Copyright issues on the internet – how linking can get you into strife
Emma Simpson shares some rules that can help marketers and their organisations avoid a copyright infringement.
In an increasingly digitally-connected world, correctly managing issues around copyright and content has become an ever-evolving minefield.
For marketing and communications professionals looking to share useful reference articles, or articles that have come as a result of public relations efforts, there are certain rules that must be followed to keep you, your organisation and your clients out of copyright strife.
First, it’s important to understand that the author, or his or her employer, holds the copyright of an article. That means that the owner has the exclusive right to reproduce, publish (including online), communicate and adapt the work. Copyright is infringed when the material is used without permission in one of the ways exclusively reserved to the copyright owner.
Providing a link to another website is, on its own, unlikely to constitute copyright infringement – but the risk of a copyright breach is heightened when:
- the link displayed along with text/material is copied from the linked site (for example, a summary or blurb of the linked content),
- providing a link encourages others to infringe the copyright of the owner, and
- it causes another party to suffer perceived financial loss (eg. loss of advertising revenue because linking may bypass a page on which paid advertisements are displayed).
There are three main types of linking:
- surface linking: linking to the homepage of the website,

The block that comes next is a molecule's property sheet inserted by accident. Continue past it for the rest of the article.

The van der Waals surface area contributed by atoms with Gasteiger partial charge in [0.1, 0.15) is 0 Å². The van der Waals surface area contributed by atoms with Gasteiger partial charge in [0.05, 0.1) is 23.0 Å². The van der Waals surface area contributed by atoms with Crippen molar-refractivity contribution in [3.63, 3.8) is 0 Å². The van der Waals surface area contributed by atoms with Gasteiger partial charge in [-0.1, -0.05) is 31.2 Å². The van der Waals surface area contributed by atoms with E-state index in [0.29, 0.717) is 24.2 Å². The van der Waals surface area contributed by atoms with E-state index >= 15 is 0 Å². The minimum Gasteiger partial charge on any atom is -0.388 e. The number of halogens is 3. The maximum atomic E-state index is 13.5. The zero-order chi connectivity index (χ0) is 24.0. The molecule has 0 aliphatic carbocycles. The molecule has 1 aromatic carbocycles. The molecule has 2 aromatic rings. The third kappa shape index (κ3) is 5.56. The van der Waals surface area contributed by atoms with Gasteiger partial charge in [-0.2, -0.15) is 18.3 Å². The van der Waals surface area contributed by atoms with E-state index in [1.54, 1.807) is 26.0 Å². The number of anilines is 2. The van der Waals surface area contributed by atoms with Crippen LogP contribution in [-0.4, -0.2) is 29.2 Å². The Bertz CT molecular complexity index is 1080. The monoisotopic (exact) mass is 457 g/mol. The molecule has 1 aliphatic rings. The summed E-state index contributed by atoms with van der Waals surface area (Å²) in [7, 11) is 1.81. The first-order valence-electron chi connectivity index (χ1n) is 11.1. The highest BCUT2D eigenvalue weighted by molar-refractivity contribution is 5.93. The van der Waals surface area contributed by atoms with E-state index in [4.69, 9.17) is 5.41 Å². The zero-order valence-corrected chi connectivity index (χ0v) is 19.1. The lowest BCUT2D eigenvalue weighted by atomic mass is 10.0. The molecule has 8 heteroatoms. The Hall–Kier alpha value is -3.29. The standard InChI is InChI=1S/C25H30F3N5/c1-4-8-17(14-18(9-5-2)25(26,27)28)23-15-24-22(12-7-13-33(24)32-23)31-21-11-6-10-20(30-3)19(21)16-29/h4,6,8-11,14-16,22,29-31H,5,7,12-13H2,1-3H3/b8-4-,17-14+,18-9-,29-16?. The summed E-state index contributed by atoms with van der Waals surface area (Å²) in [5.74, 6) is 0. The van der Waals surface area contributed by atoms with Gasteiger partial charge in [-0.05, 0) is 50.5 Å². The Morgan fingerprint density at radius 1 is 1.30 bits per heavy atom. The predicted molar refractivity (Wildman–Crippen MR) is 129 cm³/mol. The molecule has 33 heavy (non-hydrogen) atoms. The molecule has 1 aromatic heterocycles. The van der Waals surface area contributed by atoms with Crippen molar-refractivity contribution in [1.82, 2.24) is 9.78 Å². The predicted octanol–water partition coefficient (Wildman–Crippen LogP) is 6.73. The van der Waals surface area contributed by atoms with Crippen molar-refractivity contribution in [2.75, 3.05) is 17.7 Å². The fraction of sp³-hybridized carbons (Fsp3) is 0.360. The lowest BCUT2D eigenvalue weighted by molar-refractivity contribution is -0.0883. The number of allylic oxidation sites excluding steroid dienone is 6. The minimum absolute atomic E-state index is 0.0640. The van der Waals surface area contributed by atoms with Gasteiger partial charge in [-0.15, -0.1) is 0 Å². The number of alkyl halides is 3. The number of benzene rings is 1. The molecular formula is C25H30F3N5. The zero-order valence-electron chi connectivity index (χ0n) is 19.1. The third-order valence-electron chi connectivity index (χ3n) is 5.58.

- deep linking: linking to a particular interior sub-page of the linked website (bypassing the homepage), and
- framing: content is taken from the homepage and displayed within the host page or in a pop-up box.
Surface linking is generally accepted, provided certain precautions are taken. Deep linking can cause problems, and you should not frame copyright materials.
As a marketing and communications professional, there will be occasions when you want or need to link to other peoples’ work. Luckily, there are steps you can follow to limit the potential for problems for you, your organisation and your clients:
- Make sure the site you are linking to is legitimate (ie. the website itself has not copied the article, or the website is not illegal or scandalous).
- Check whether the site/article you wish to link to provides any guidance as to linking, for example:
- Does the site encourage you to share the article (this may be the case concerning marketing materials when educators encourage readers to share their articles)? If so, it is okay to share the link.
- If the site is silent/says nothing on copying/linking – it is probably ok to share so long as you follow this list of precautions:
- Make sure the source of the linked material is made clear to the readers (the firm) and credit the writer.
- Do not copy parts of the webpage you are linking to as a summary of the article.
- Make it clear that there is no relationship between you and the site you are linking to. You should include a disclaimer at the bottom of the links/section where the links are, as follows: “There is no relationship between [your organisation] and the linked web page. The content of the web page is subject to copyright of the owner/writer. You must not reproduce any part of the web page without the consent of the owner.”
Finally, when providing any links to clients or others in your organisation, advise them of their responsibilities, too. You may want to link to this article – but just be careful how you do it!
Emma Simpson is a senior associate with Rigby Cooke Lawyers and specialises in copyright, privacy and intellectual property law.
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